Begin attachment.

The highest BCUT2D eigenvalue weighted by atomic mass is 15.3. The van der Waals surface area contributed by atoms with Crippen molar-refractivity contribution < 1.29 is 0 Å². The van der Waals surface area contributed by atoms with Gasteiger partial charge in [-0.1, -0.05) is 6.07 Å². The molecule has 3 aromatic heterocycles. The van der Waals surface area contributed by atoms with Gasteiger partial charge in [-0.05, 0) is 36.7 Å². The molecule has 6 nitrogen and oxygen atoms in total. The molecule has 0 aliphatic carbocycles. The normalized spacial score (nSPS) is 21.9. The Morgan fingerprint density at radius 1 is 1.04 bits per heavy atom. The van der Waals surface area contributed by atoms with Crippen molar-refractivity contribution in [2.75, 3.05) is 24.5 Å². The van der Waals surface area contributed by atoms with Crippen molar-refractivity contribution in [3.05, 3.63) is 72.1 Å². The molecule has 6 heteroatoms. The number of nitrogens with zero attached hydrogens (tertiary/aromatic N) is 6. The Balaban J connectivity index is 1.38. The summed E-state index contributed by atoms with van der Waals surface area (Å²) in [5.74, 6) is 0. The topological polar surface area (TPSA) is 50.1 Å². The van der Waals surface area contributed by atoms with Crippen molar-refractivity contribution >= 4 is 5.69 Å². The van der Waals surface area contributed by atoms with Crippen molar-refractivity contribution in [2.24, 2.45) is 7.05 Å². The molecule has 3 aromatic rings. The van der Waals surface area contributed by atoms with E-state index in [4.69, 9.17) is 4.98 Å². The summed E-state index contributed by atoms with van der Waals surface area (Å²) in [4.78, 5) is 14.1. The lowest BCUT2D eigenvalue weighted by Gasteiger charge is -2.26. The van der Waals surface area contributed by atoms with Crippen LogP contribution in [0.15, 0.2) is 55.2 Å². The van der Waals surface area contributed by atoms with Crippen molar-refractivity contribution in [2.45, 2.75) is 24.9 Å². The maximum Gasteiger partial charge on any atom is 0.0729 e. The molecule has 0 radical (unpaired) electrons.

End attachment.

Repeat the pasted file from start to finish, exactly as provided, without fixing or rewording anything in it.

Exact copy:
The highest BCUT2D eigenvalue weighted by atomic mass is 15.3. The van der Waals surface area contributed by atoms with Crippen molar-refractivity contribution < 1.29 is 0 Å². The van der Waals surface area contributed by atoms with Gasteiger partial charge in [-0.1, -0.05) is 6.07 Å². The molecule has 3 aromatic heterocycles. The van der Waals surface area contributed by atoms with Gasteiger partial charge in [-0.05, 0) is 36.7 Å². The molecule has 6 nitrogen and oxygen atoms in total. The molecule has 0 aliphatic carbocycles. The normalized spacial score (nSPS) is 21.9. The Morgan fingerprint density at radius 1 is 1.04 bits per heavy atom. The van der Waals surface area contributed by atoms with Crippen molar-refractivity contribution in [2.75, 3.05) is 24.5 Å². The van der Waals surface area contributed by atoms with Crippen molar-refractivity contribution in [3.05, 3.63) is 72.1 Å². The molecule has 6 heteroatoms. The number of nitrogens with zero attached hydrogens (tertiary/aromatic N) is 6. The Balaban J connectivity index is 1.38. The summed E-state index contributed by atoms with van der Waals surface area (Å²) in [5.74, 6) is 0. The topological polar surface area (TPSA) is 50.1 Å². The van der Waals surface area contributed by atoms with Crippen molar-refractivity contribution >= 4 is 5.69 Å². The van der Waals surface area contributed by atoms with Crippen molar-refractivity contribution in [2.24, 2.45) is 7.05 Å². The molecule has 3 aromatic rings. The van der Waals surface area contributed by atoms with E-state index in [4.69, 9.17) is 4.98 Å². The summed E-state index contributed by atoms with van der Waals surface area (Å²) in [4.78, 5) is 14.1. The lowest BCUT2D eigenvalue weighted by Gasteiger charge is -2.26. The van der Waals surface area contributed by atoms with Crippen LogP contribution in [0.15, 0.2) is 55.2 Å². The van der Waals surface area contributed by atoms with Crippen molar-refractivity contribution in [2.45, 2.75) is 24.9 Å². The maximum Gasteiger partial charge on any atom is 0.0729 e. The molecule has 0 radical (unpaired) electrons.